New car registrations in Europe leapt a robust 14.6 percent in June, figures released Thursday showed, reflecting the improving health of one the European Union's main pillars of industrial activity.
"All major markets contributed positively to the overall expansion," the European Automobile Manufacturers Association (ACEA) said in a statement.
"Demand for new passenger cars in the EU was up (14.6 percent), pursuing the upward trend commenced 22 months ago and marking the largest over the month increase since December 2009."
The ACEA said new EU car registration for the first half of 2015 had increased 8.2 percent over the same period last year, and revised its growth forecast for the year from two to five percent.
The increase may reflect more general vitality in sluggish European economies.
Registrations of new cars, a proxy for sales, provide an important indicator of consumer demand. Auto manufacturing is also a major employer, and relies on components from a wide range of industrial partners.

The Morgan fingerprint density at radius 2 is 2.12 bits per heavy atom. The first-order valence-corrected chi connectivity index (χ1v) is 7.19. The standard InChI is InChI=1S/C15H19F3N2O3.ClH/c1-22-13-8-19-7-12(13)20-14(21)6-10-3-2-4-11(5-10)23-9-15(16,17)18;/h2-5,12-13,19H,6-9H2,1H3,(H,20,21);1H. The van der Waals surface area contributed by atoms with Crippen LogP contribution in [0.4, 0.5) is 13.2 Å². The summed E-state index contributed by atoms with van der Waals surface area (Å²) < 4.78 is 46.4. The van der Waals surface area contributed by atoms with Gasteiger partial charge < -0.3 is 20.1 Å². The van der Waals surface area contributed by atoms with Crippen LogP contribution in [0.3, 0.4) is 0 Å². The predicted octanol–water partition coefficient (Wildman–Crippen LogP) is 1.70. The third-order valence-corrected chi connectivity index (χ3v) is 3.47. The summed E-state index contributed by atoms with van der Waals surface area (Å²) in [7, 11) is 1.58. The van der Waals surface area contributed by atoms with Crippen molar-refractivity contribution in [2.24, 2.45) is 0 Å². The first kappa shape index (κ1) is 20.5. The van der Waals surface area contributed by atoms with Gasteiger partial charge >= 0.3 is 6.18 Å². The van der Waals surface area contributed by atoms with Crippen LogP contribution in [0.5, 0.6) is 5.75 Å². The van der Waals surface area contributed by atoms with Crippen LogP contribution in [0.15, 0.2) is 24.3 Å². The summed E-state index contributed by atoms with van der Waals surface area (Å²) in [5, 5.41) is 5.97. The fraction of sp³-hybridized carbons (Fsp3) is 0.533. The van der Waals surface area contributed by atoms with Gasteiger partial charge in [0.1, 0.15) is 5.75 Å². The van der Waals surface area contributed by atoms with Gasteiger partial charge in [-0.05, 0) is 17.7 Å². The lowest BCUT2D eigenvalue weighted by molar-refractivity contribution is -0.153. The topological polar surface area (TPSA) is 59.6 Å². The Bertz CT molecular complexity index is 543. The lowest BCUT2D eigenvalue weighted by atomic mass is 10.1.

Total first half registrations surpassed seven million cars, the ACEA said. Year-on-year increases in June were led by Spain with 22 percent, Italy's 15.2 percent, seven percent in Germany, 6.1 percent in France and a 5.2 percent rise in Germany.
Europe's car industry was particularly hard hit by the global financial crisis, and has struggled to bounce back amid weak or recessionary economic activity since.
Despite its improving fortunes, however, Europe's auto industry is still far from top form.
Even if EU car makers were to double first half sales to surpass 14 million units for the full year, the total would still be far shy of the 16 million vehicles sold in 2007 before the financial crisis and resulting economic slump.